It’s safe to assume that everyone wants to leave their mark on this world. Whether it’s making an impact on a global scale or smaller, we all want to be remembered for something. The same goes for businesses. In the age of digital media it can seem as though going viral is the quickest and most impactful way of garnering attention. While the glitz and glam of virality is tempting, the question is whether the short-term attention is really worth the long-term pressure of meeting absurdly high expectations.
When a video goes viral it usually implies two things:
- 1. That you’ve successfully created quality content that resonates with an audience and
- 2. Your next move will not only be highly awaited, but likely, more scrutinized. If you happen to be just as creative as the people over at Old Spice with limitless resources, the former is the least of your worries.
But, unfortunately, virality has often been a double-edged sword for many. Remember Invisible Children’s “Kony 2012” Campaign? Rebecca Black’s “Friday”? Or how about Dollar Shave Club’s brilliant “Our Blades are F***ing Great” video? Popular one day, a nostalgic memory the next.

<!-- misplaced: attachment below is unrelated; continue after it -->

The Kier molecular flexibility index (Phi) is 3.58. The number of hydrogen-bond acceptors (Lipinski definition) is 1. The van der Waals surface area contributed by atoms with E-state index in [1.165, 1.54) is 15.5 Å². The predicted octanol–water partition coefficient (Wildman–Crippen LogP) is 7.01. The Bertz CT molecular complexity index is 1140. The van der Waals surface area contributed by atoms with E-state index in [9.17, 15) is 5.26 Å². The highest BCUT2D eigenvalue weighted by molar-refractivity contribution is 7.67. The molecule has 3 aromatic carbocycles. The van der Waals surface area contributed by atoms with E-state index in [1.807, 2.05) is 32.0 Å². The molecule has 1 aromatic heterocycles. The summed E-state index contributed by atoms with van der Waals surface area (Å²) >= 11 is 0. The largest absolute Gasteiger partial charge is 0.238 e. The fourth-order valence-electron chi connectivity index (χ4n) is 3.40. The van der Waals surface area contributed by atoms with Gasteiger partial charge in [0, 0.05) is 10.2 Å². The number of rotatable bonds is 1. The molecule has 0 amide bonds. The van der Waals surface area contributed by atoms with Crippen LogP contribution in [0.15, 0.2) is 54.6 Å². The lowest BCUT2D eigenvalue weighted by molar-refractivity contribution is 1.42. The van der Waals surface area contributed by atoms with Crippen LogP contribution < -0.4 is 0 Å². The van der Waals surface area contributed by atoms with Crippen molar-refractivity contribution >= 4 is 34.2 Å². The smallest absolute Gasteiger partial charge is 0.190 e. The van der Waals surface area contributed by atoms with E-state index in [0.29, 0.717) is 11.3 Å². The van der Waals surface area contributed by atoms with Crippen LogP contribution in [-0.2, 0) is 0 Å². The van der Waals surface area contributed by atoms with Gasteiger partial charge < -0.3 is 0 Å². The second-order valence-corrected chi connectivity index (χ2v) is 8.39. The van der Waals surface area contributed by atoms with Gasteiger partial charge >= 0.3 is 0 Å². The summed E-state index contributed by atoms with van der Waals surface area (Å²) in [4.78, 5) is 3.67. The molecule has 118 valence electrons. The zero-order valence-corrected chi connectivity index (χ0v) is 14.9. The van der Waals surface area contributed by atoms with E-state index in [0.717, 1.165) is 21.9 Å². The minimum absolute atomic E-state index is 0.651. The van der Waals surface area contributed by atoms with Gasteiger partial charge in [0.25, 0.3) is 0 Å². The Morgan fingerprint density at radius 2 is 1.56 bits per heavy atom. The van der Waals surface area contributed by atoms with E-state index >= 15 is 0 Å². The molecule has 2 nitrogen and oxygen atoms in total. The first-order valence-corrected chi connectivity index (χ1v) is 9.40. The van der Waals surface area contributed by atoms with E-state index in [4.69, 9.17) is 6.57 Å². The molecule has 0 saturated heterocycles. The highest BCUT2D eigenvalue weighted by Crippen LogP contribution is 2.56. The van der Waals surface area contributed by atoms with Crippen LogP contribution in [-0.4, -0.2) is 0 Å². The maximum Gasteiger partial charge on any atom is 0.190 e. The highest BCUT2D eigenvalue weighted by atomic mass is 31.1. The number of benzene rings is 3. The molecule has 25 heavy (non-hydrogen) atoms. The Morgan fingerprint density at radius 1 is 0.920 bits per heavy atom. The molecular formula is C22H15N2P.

This is not to say that viral videos haven’t contributed to success of the aforementioned businesses or individuals. Virality does have its share of benefits, which include free peer-to-peer distribution, reduced promotion cost, increased credibility due to endorsements from peers, more brand visibility, and a likely spike in product sales, just to list a few. Despite such benefits, creating viral content should not always be the goal for entrepreneurs. Businesses at early stages of development should always prioritize having resources and a team in place in order to create targeted and, more importantly, shareable content. Not necessarily aim for an unattainable benchmark of millions of views.